2. Hi Anne,
    Great post. It’s often difficult to try to explain to people that the way animals think and feel is very different than how you or I would. You put it into words which I’m sure most people can make sense of. I’ll be sharing this with my friends, thanks!

  3. Ron

    I just subscibed to this blog. I can see I am going to like it very much and be passing much of this knowledge to my 4 kids, all highly educated in eastern schools. You can imagine what they have been taught.

  4. Carol

    Great article, Anne. I saw on the news tonight that the term “pet” is no longer politically correct and is considered demeaning. They are to be referred to as companions. Yes, I do appreciate their company, but this is more anthropomorphism. Robyn is right. This type of thinking doesn’t benefit the animals that we have the responsibility of caring for and it decreases the value of human life.

    • Candace Ware

      Carol, your last sentence is soooo powerful. Spot on.

      There is yet another component to the phenomenon you describe, as well.

      The effort to force a change from pet to “animal companion” parallels the effort to move from “owner” to “guardian,” and they are prongs in the same attack. The goal is so much more than just a politically correct vocabulary. AR groups hope to muddy traditional relationships and definitions, and thus smooth the path to changing LEGAL relationships and definitions. If you “own” a “pet”, that means something legally. It’s much harder to take away your rights over that animal. If you are a “guardian” to an “animal companion”? Not as hard, not by a long shot. Especially since they are also manipulating the meaning of such terms as “humane”, “abuse” and “neglect.” Google “guardian controversy” to learn more.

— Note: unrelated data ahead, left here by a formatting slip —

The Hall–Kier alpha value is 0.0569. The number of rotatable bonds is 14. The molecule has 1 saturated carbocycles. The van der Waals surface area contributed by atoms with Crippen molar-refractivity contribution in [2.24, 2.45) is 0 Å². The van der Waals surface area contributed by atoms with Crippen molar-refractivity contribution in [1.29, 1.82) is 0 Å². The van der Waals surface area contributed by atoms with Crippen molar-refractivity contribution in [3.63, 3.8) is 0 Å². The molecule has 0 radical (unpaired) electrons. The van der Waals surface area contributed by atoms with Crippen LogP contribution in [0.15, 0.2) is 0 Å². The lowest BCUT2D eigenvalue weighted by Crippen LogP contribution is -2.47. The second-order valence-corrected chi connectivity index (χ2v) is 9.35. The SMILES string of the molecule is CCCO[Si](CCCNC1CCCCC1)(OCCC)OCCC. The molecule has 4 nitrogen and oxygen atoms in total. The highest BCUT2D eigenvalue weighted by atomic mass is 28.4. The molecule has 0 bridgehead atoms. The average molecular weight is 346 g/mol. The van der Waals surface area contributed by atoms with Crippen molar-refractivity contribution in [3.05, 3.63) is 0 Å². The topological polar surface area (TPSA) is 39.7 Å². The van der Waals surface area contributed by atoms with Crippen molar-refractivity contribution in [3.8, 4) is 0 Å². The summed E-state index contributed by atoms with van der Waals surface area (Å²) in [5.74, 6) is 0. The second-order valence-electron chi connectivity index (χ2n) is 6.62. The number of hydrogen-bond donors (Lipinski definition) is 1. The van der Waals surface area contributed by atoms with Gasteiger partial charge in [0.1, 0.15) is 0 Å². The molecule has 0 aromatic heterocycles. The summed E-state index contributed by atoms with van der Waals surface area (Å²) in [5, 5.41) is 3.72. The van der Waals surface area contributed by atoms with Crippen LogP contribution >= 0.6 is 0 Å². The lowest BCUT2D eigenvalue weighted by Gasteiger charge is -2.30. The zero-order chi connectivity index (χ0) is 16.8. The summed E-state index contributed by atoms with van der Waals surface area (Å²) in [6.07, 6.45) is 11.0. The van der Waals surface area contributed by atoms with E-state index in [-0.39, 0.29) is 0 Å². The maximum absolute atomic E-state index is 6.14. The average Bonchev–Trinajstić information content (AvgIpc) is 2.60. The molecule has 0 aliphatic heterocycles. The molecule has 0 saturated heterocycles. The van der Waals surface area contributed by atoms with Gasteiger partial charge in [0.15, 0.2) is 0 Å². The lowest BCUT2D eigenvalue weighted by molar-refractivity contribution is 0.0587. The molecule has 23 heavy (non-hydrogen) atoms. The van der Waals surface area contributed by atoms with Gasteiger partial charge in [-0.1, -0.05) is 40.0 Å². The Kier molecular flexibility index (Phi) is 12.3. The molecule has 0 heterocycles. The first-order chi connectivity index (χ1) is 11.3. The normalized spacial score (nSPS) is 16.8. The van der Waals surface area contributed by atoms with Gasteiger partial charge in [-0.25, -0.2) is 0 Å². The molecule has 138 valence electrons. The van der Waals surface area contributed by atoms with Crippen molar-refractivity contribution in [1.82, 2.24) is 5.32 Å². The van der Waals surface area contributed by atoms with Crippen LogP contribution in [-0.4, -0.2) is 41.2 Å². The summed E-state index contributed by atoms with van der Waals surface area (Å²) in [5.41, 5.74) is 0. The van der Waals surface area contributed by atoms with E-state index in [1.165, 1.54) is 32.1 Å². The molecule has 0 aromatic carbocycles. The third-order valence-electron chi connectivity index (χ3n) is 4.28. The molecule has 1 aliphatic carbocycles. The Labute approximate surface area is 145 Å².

And Anne, love your blog. Looking forward to reading more.

  5. Jessica

    Thank you, thank you, thank you, for starting this blog!! I too live and work on a cattle feedyard (ours is a grower operation, not a finish yard) and love to spread the word on what ACTUALLY goes on in reputable cattle operations. Our media is plagued with images and articles from PETA and other similar organizations that only represent the exception and not the rule when it comes to those who raise livestock. The two points you make that I love in this post are:
    “That group of calves does not care if the resting place is a dirt-based pen or a pasture of grass because all of their needs are being met in either scenario.” and also “humane care must be defined on the animal’s level” This point should be made to all of those who think that we should ONLY eat grass fed/free range animals, because it’s “more humane.” Not to mention, the fact that we couldn’t sustain the world’s population with only “naturally” and “organically” raised animals and crops.
    Keep up the great work!!!

  6. Hi, I stumbled on this webpage from stumbleupon. This isn’t not something I would typically read, but I liked your spin on it. Thank you for creating something worth reading!